1948 to 1999Edit

The 1st Armoured Division was recreated in 1948.

In 1951, the general headquarter staff garrisoned at Trèves in Germany. The division was part of the French Forces in Germany (French: Forces françaises en Allemagne, FFA).

Composition in 1985:

  • 1er Régiment de cuirassiers de St Wendel
  • 6e Régiment de dragons de Saarburg
  • 8e Groupe de chasseurs de Wittlich
  • 16e Groupe de chasseurs de Saarburg
  • 153e Régiment d'infanterie de Mutzig
  • 9e Régiment d'artillerie de marine de Trèves
  • 61e Régiment d'artillerie de Morhange
  • 13e Régiment de génie de Trèves
  • 1er Escadron d'éclairage divisionnaire de St Wendel
  • 1er Régiment de commandement et de soutien de Trèves

From 1993 to 1999, the 1re Division Blindée was part of the Eurocorps.


On July 1, 1999, the 1st Armored Division became the 1st Mechanised Brigade. The general headquarter staff garrisoned at Châlons-en-Champagne. The 1st Mechanised Brigade was dissolved on July 21, 2015.

Since 2016Edit

After the 1999 reorganisation, EMF 1 was created on l July 1999 at quartier Ruty in Besançon, as a NATO type division headquarters that could supervise 20-30,000 personnel. EMF 1 was dissolved in 2016 and the 1st Division recreated from it.

The 1st Division was recreated on July 1, 2016. The division, a combined arms formation, comprises three brigades as well as French units of the Franco-German Brigade and is part of the Scorpion Force alongside the 3rd Division.

Composition 2019Edit

Organization of the 1st Division.

The 1st Division is based in Besançon and is subordinated to the Commandement des Forces Terrestres (CFT). The division counts 25000 men in :

Badge of the 7th Armored Brigade
Badge of the 9th Marine Infantry Brigade
Badge of the 27th Mountain Infantry Brigade
  • 27e Brigade d’Infanterie de Montagne (27e BIM) – 27th Mountain Infantry Brigade, in Varces
    • 27e Compagnie de Commandement et de Transmissions de Montagne (27e CCTM) - 27th Mountain Command and Signals Company, in Varces
    • 4e Régiment de Chasseurs (4e RCh) - 4th Chasseurs Regiment (AMX-10 RC, ERC 90, VAB, VBL vehicles), in Gap
    • 7e Bataillon de Chasseurs Alpins (7e BCA) - 7th Mountain Infantry Battalion (VAB, VHM vehicles), in Varces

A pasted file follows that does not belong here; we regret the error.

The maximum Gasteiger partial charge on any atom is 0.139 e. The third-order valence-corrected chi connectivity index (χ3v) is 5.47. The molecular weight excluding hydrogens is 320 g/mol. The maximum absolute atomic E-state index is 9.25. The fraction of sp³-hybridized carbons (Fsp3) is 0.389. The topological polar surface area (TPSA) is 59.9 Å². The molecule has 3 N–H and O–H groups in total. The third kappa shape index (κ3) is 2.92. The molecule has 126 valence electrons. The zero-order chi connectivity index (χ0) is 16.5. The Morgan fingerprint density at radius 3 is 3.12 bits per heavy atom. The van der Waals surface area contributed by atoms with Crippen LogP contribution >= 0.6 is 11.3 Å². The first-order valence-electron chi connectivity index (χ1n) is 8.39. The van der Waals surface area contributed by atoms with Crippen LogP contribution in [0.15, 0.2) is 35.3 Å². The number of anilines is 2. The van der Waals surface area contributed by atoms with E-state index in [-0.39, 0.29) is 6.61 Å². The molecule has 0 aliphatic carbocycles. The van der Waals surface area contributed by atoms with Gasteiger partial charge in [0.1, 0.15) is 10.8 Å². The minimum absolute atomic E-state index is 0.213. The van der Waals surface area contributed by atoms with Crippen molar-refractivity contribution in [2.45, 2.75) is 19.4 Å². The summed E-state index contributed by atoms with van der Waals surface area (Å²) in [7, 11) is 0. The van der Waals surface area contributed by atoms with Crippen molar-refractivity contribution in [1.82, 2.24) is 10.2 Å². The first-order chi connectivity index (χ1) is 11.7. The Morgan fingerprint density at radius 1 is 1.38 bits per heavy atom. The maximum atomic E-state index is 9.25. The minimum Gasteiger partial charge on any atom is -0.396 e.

• 13e Bataillon de Chasseurs Alpins (13e BCA) - 13th Mountain Infantry Battalion (VAB, VHM vehicles), in Saint-Alban-Leysse
    • 27e Bataillon de Chasseurs Alpins (27e BCA) - 27th Mountain Infantry Battalion (VAB, VHM vehicles), in Cran-Gevrier
    • 93e Régiment d'Artillerie de Montagne (93e RAM) - 93rd Mountain Artillery Regiment (CAESAR howitzers, RTF1 mortars, Mistral missiles), in Varces
    • 2e Régiment Étranger de Génie (2e REG) - 2nd Foreign Engineer Regiment, in Saint-Christol
    • Centre de Formation Initiale des Militaires du rang 27e Brigade d’Infanterie de Montagne / 6e Bataillon de Chasseurs Alpins (CFIM 27e BIM - 6e BCA) - 27th Mountain Infantry Brigade Troops Initial Formation Centre / 6th Mountain Infantry Battalion, in Gap
    • École militaire de haute montagne (EMHM) - High Mountain Military School, in Chamonix
    • Groupement d'Aguerrissement en Montagne (GAM) - Mountain Acclimatization Grouping, in Modane
Badge of the Franco-German Brigade

Only the French units of the Franco-German Brigade are listed below.


  1. ^ Texte émanant du colonel ANDERHUBER, ancien du 3e BZP, Amicale des Anciens du 2e Zouaves 20 juin 2011 - Bulletin n°45

Sources and bibliographyEdit

  • De Lattre de Tassigny, Histoire de la première armée française, Plon, 1949.
  • Collectif, La première division blindée au combat, Malakoff, sur les Presses de Théo Brugière, le 30 juillet 1947
  • Revue Ligne de front, Hors série numéro 5 de septembre octobre 2008.